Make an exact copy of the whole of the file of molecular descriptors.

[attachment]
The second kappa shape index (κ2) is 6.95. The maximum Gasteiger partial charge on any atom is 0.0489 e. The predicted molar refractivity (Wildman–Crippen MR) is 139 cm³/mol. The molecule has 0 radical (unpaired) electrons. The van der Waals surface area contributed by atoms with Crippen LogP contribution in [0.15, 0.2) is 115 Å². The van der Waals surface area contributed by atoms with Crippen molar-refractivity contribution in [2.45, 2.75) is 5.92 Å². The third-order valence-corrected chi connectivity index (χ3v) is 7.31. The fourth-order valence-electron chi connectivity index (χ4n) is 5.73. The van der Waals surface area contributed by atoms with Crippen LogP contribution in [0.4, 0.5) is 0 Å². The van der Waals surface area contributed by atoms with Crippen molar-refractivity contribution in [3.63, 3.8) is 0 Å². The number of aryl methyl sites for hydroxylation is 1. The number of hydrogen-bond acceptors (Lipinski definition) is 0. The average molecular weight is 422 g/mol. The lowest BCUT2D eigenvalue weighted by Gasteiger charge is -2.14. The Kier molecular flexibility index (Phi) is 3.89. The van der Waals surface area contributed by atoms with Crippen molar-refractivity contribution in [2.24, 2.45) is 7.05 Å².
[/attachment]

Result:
The second kappa shape index (κ2) is 6.95. The maximum Gasteiger partial charge on any atom is 0.0489 e. The predicted molar refractivity (Wildman–Crippen MR) is 139 cm³/mol. The molecule has 0 radical (unpaired) electrons. The van der Waals surface area contributed by atoms with Crippen LogP contribution in [0.15, 0.2) is 115 Å². The van der Waals surface area contributed by atoms with Crippen molar-refractivity contribution in [2.45, 2.75) is 5.92 Å². The third-order valence-corrected chi connectivity index (χ3v) is 7.31. The fourth-order valence-electron chi connectivity index (χ4n) is 5.73. The van der Waals surface area contributed by atoms with Crippen LogP contribution in [0.4, 0.5) is 0 Å². The van der Waals surface area contributed by atoms with Crippen molar-refractivity contribution in [3.63, 3.8) is 0 Å². The number of aryl methyl sites for hydroxylation is 1. The number of hydrogen-bond acceptors (Lipinski definition) is 0. The average molecular weight is 422 g/mol. The lowest BCUT2D eigenvalue weighted by Gasteiger charge is -2.14. The Kier molecular flexibility index (Phi) is 3.89. The van der Waals surface area contributed by atoms with Crippen molar-refractivity contribution in [2.24, 2.45) is 7.05 Å².